The government has a chance to address these issues in the forthcoming planning green paper. "There should be a system of precedent," says Birkbeck. "If a principle is good enough for one local authority, it's good enough for another. Planning departments should also get more resources, and officers should have executive powers."

If the government doesn't tackle these planning problems the drive to transform housing in the UK will lose momentum – and all its good work in creating the PPG3 will have gone to waste.

What does PPG3 actually do?

The Planning Policy Guidance Note that heralded the end of the executive housing estate was launched in March 2000 by former construction minister Nick Raynsford. PPG3 should be taken into account by regional planning bodies and local planning authorities in preparing regional planning guidance and development plans. It may also be material to decisions on individual planning applications and appeals. It states that new housing and residential environments should make a “significant contribution to promoting urban renaissance and improving quality of life”. As well as promoting quality, local authorities should give priority to building on brownfield sites and the conversion of buildings. Its target is to build 60% of additional homes on brownfield sites by 2008. To make better use of available land PPG3 encourages local authorities to increase the density of housing from 25 to 30 dwellings a hectare. The government wants to encourage sustainable patterns of development and PPG3 states that housing should be linked by public transport to jobs, local services and local amenities. The government is keen to reduce short car journeys, which are a major cause of carbon dioxide emissions.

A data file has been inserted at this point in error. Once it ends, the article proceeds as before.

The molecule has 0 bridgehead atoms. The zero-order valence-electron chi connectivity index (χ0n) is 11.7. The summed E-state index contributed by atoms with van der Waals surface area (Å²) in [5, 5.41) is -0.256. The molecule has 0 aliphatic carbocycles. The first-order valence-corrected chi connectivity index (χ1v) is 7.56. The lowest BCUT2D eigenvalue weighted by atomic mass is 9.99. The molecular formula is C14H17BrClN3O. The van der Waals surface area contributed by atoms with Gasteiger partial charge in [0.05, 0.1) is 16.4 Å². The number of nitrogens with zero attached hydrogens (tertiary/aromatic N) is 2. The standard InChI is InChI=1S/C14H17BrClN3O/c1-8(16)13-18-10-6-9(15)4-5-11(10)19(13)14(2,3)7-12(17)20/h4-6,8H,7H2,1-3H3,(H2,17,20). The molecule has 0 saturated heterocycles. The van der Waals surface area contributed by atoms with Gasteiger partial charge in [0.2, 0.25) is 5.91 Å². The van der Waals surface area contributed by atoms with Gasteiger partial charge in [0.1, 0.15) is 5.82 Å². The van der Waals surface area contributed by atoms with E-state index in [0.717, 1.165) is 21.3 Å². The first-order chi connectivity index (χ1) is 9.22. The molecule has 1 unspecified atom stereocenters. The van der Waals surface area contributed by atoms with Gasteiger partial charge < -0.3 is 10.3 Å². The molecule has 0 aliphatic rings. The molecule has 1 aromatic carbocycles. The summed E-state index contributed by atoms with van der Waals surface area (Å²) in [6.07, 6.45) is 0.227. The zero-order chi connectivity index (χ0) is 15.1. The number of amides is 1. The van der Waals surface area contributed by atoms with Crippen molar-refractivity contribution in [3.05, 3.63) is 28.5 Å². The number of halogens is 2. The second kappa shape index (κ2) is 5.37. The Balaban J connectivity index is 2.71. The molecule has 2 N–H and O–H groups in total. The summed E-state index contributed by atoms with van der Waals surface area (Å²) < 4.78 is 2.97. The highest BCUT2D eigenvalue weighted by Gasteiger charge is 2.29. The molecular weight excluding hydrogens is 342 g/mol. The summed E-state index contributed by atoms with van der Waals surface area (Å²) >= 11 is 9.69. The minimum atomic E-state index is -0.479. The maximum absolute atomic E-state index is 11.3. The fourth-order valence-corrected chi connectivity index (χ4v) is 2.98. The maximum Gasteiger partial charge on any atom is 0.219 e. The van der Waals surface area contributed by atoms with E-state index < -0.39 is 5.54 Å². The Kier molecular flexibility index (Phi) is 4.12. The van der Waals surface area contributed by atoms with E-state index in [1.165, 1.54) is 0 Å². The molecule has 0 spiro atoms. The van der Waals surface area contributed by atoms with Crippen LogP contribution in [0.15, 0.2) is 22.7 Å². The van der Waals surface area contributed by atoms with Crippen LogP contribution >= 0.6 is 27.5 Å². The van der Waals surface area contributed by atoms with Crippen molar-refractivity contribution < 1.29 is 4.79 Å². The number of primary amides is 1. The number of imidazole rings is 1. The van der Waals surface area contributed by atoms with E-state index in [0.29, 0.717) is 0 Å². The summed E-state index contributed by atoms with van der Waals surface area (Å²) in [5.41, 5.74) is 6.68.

It’s just too good to be true

Bryant Homes’ PPG3-friendly housing in Bishops Mead exceeds the government’s target for housing density by fronting homes onto the street and building three storeys. 1. Architect Reeves Bailey has taken cars off the street by tucking them away under buildings or in rear courtyards.
2. Combining house types of different heights in a terrace has created varied roofscapes.
3. Bryant used clay, concrete and slate roof tiles to make the village look as though it has evolved over hundreds of years.
4. Vernacular touches such as chimneys and fanlights add “authenticity”. The chimneys hide satellite dishes.